The adoption of subjective consciousness seen in the Middle East beginning after 1500 BC is also accomplished in India and China at about the same time, and likely due to similar causes. Did anything like it happen in the Americas before AD 1500? The problem with finding an answer to that question is that we only know the story from the invaders.
On the one hand, for Mesoamerica, we have a record of the dialog between Aztec philosophers of the Valley of Mexico and Spanish theologians, recorded by the 16th-century historian Sahagún, which certainly attests to a well-developed subjective consciousness. These theological discussions are only now being published. [note 14]
Jaynes noted the striking similarities between the Middle East of 1500 BC and the Incas of South America of AD 1500. The parallels between the Inca emperors of AD 1500 and the pharaohs of third millennium BC Egypt are astounding, despite a separation of 3000 years. For the Inca emperor, as for the pharaoh, the purpose of life was union with the Gods. When the Spanish threaten one of the Inca cities, the Incas flee, leaving behind their gold, belongings, and food, taking only the mummies of their past god-kings to hide them in the mountains. We see the same in Egypt where the priests frequently remove mummies and hide them elsewhere when threatened by grave robbers at times of unrest.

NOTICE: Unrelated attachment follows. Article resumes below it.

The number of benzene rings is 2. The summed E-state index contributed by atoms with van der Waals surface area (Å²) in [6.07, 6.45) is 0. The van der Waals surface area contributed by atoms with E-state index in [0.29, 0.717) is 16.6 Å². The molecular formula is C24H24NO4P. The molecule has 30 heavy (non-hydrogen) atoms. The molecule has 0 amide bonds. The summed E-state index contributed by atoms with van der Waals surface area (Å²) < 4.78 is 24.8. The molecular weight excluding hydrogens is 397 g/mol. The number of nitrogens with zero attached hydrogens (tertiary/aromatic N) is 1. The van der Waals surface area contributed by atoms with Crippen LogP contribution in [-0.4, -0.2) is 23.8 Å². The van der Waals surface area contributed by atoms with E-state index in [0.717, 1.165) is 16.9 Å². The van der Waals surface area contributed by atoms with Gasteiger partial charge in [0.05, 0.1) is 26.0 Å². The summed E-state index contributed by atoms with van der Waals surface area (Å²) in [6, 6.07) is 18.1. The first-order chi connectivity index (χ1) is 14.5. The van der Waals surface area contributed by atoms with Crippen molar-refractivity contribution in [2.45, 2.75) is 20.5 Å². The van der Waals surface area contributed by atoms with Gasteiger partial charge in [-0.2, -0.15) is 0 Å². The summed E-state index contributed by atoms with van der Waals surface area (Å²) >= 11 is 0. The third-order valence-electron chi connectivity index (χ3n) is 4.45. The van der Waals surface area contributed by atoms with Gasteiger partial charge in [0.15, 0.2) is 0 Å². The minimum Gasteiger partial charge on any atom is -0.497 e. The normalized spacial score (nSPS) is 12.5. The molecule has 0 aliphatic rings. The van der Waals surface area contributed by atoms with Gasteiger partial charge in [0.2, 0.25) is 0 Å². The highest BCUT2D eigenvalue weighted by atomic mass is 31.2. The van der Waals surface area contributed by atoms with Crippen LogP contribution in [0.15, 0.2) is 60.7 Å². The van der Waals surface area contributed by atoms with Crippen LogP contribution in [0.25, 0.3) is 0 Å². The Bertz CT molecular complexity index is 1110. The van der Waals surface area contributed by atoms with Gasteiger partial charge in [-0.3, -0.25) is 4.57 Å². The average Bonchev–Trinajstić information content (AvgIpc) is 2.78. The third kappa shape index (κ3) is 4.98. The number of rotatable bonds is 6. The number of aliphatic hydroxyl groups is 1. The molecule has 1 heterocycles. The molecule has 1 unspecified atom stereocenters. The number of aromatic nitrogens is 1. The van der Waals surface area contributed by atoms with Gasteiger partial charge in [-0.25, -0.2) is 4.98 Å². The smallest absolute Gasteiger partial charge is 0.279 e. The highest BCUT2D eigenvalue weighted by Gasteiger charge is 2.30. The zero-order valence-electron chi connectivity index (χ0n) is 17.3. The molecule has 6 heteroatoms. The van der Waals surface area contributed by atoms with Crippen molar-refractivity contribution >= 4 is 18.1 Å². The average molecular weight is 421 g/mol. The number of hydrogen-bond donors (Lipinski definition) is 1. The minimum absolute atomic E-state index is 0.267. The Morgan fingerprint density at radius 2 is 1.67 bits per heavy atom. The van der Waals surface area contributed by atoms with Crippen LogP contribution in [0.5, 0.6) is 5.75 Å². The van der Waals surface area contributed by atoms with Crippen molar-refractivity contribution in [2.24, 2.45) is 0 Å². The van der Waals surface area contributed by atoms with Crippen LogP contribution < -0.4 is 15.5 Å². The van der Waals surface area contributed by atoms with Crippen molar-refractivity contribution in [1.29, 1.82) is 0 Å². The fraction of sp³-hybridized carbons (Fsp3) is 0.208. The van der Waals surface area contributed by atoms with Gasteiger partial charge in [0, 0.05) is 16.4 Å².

Julian Jaynes proposes a generalized model of theocratic city-states and empires, and calls these civilizations "bicameral kingdoms." "Bicameral" refers to the separation of volition and consciousness in the speech centers of the brain. The start of any human activity is initiated almost exclusively by the right rear brain. This area of the brain is also responsible for generating speech which was not consciously thought out beforehand. Because of this, the right brain seems to be the location of the will. [note 15]